Maryland officials and representatives of Chevy Chase Savings and Loan Association have negotiated an agreement under which Chevy Chase will take temporary control of the troubled Old Court Savings and Loan Association of Baltimore, which the state forced into conservatorship three weeks ago.
Baltimore Circuit Court Judge Joseph H.H. Kaplan, who has been supervising the conservatorship of Old Court since it was brought under state control May 13, is expected to sign an order by early next week under which a management team from Chevy Chase -- the state's largest thrift association -- would take over day-to-day operations of Old Court.
Sources said Kaplan is also considering imposing additional withdrawal restrictions on Old Court, where a monthly withdrawal limit of $1,000 an account has been in effect since it was placed under conservatorship.
Among the options being considered by Kaplan, the sources said, is a total ban on withdrawals to stem the continued, though lessened, cash flow from Old Court, whose management problems touched off a massive crisis in public confidence in Maryland's 102 state-chartered thrifts.
Kaplan declined to comment on reports that he would completely ban withdrawals from Old Court, but he said he would be signing an order calling in the Chevy Chase management team sometime next week.
"I find the need to bring in some experts on a really crash basis, people who can evaluate the portfolio accurately," said Kaplan. He said the management team would have control of Old Court for "at least 90 days" to enable the state to "get a handle on what the association is worth in order to make any kind of future plans."
"This is a very positive thing," said Assistant Attorney General Francis X. Pugh of the offer from Chevy Chase, which has assets of $2.2 billion, nearly three times that of Old Court, the state's second largest thrift. "Someone has got to come in and really take control of this. Things cannot be allowed to grind to a halt and fritter away. We were looking for a Chevy Chase."
The management team from Chevy Chase, which would consist of about 10 executives with expertise in asset management, accounting and construction loans, would be charged with assessing and supervising Old Court's far-flung loan portfolio, which includes numerous real estate and construction investments.
"There is a really strong need for a management team to come in, get into all these different loans, to analyze them, evaluate them, service them and find out what we have," Pugh said. "There is a great desire to keep these projects alive and going" to protect the interests of depositors and ultimately the state, which eventually could assume financial responsibility if the thrift is liquidated, he said.
State officials feel that Chevy Chase, the first state-chartered thrift to obtain federal insurance during the recent savings and loan crisis, has far greater expertise than either the state or current Old Court managers to make sense of Old Court's tangled finances.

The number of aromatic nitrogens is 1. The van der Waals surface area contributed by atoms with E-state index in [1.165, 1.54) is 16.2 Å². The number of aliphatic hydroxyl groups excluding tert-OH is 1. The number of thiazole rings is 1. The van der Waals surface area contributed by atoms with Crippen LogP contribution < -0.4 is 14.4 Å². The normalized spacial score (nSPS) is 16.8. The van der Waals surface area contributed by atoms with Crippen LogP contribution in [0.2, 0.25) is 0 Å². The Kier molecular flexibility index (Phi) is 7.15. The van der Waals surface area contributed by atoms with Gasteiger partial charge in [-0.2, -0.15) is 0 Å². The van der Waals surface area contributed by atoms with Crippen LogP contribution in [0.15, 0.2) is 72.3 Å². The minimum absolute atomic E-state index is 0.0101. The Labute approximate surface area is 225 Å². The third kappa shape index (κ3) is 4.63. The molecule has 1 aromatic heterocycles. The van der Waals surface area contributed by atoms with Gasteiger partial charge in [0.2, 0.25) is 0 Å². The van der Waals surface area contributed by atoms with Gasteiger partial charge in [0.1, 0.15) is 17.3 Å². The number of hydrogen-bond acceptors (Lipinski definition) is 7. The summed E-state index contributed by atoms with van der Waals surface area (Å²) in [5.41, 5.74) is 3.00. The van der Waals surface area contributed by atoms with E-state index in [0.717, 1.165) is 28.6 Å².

Old Court's rapid growth from an institution with $140 million in assets three years ago to the state's second largest thrift with $873 million in assets was built on a vast array of commercial, construction and land-development loans that make up almost 70 percent of its assets.
Reports in early May of management changes and possible criminality by Old Court owners touched off a run on deposits at a number of Maryland's privately insured thrifts, and ultimately resulted in the imposition of strict withdrawal limits at the state chartered thrifts by Gov. Harry Hughes. An emergency session of the legislature subsequently enacted a dozen pieces of legislation to deal with the crisis, including laws forcing the larger thrifts to get federal insurance.
In court papers filed by the Maryland attorney general in May, it was revealed that Old Court had made $5.8 million in unsecured loans to officers and directors of the company and permitted them to overdraw their accounts by $5.7 million. It was also reported in court affidavits that Old Court often failed to record proper documentation for its loans.
The Chevy Chase management team would be assigned the task of determining the scope of Old Court's real estate and construction ventures -- many of them out of state -- and evaluating which projects should be continued and which should be canceled.
"We have to be in control," Pugh said. "We don't want to be in default on these projects -- that's not in anybody's interests."
Once Old Court's holdings are sorted out, the state would be in a better position to determine the thrift's ultimate fate, whether it can be sold to another financial institution or liquidated.
In a related development today, the Madison and Bradford Savings and Loan Association of Baltimore, with assets of $62 million, was given final approval for insurance with the Federal Savings and Loan Insurance Corp. It thus became the fourth Maryland thrift to win such protection.
Hughes also lifted the withdrawal limits at La Carona Building and Loan of Baltimore, which has $5.5 million in assets, bringing to 61 the number of thrift associations that have resumed normal operations.